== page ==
The Lions entered the tournament at 2-0, but were the only outfit in the eight-team field not to win at least one game. Ed DeChellis' crew fell to South Carolina (74-67) on Thanksgiving Day, Rider (82-73) Friday and UCF (70-59) Sunday.
And that was not exactly against stellar competition. The Gamecocks were 14-16 a year ago and just 4-12 in the SEC. The Broncos were 16-15 and 9-9 in the MAAC. The Golden Knights were 22-9 and 11-5 in Conference USA, but lost two of their top three scorers.
But here is the REALLY bad news: all told, the three teams that beat PSU did not win another game in the tournament. It was a good thing the Lions were not playing in a powerhouse preseason tournament, like the one held in Maui.
Things don't figure to get much easier for DeChellis and his squad. They play host to Virginia Tech in the Big Ten/ACC Challenge Wednesday, then travel to Philadelphia to tangle with St. Joe's at the Palestra Saturday, then returned to the BJC to take on Seton Hall Dec. 8.
But before looking ahead, let's take a few minutes to look back at what went wrong for Penn State during its holiday visit to Disney.
As expected, senior forward Geary Claxton is posting great numbers, easily leading the Lions in scoring (21.2 ppg), rebounding (9.2 rpg) and blocks (six). But, as was the case last season, he continues to struggle in clutch situations. When Penn State is aching for a big bucket — whether to stop a scoring run by the opponent or when the Lions need a score at the end of the game — he tends to disappear.
In the loss to Rider, Claxton went about 18 minutes (from the 9:19 mark of the first half to the 11:19 mark of the second half) without scoring. He missed six shots and had four turnovers in that span.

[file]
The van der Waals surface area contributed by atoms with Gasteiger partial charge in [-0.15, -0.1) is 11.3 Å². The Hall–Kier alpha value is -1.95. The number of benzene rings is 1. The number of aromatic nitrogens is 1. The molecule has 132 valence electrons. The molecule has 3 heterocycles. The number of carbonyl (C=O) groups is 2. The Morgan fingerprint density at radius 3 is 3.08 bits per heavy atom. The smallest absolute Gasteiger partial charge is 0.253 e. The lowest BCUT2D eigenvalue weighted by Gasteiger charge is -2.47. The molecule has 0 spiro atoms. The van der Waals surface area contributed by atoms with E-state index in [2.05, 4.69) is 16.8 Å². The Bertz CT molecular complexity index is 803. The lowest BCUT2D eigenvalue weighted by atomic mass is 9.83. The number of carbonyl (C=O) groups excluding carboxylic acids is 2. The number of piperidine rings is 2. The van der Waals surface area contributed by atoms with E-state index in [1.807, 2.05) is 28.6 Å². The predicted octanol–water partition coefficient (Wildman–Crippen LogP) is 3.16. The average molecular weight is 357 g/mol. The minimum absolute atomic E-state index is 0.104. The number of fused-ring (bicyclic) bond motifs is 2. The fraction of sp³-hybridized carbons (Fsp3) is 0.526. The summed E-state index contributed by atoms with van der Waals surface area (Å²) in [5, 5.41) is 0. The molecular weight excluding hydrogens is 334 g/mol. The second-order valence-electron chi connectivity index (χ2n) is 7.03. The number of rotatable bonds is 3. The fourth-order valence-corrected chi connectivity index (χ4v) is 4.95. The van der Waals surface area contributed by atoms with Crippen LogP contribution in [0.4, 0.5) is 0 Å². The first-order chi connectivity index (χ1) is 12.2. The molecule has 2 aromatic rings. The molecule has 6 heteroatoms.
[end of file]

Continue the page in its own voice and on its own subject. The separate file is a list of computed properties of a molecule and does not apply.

He also misses free throws at important moments. Through five games, Claxton has made only 54.8 percent of his free throws.
Against UCF, Claxton was 1 of 4 from the line before facing a key one and one with just under seven minutes to go and the Lions down 52-46. He missed the front end. He finished 2 of 7 on foul shots in the game.
When fellow forward Jamelle Cornley's minutes are limited by injury — as they were in Orlando — all of Claxton's issues are magnified. Cornley brings the intangible and leadership qualities that don't come naturally to Claxton.
In fairness to Claxton, Cornley is even less reliable on foul shots, though. More on this later.
Make no mistake about it; without Claxton, Penn State would be even worse than it is. But sooner or later, the team's star has to play like a star when it matters most.
Penn State has two styles of guards on the roster. Veterans Danny Morrissey and Mike Walker are strong shooters whose lack of athleticism hurts them defensively and in the transition game. Newcomers Talor Battle and Stanley Pringle are rockets who — to date, at least — have shot poorly.
Through five games, there has been no middle ground with any of them. Morrissey and Walker have continued to have their issues defensively. And Battle and Pringle are shooting a combined 7 of 41 (17.1 percent) from the arc and 24 of 87 (27.6) percent from the field.
So opponents will continue to attack Morrissey and Walker. And they will continue play off Battle and Pringle, dropping back into the lane to prevent them from penetrating.
There are two ways to improve in this area. One, obviously, is for Battle and/or Pringle to start making their shots. Neither player seems to be lacking confidence, and five games is not a long enough period for anyone to make a definitive judgment on the duo's ability to shoot from long range.
The other would be a bit trickier, but may be necessary if the guards continue to struggle — namely, get Claxton more minutes at the two spot. Granted, DeChellis does not have another capable natural small forward to replace Claxton there. But that could change if versatile true freshman Jeff Brooks — a five-game starter at power forward — begins to feel more comfortable with his game and slides over.
In the loss to Rider, Penn State took a 34-21 lead with 6:40 remaining in the first half. The Lions did it on the strength of a 12-3 run that was fueled by Walker (a 3-pointer and assist) and Cornley (seven points and a steal). In fact, PSU made it 34-21 when Cornley scored inside off a Walker assist.
At the next dead ball, DeChellis replaced Walker and Cornley with Morrissey and D.J. Jackson, respectively. No problem there, as keeping players fresh — especially Cornley, who was returning from injury — made sense.
What didn't make much sense was that the hot hands of Cornley and Walker remained parked on the bench, even as the Lions completely unraveled.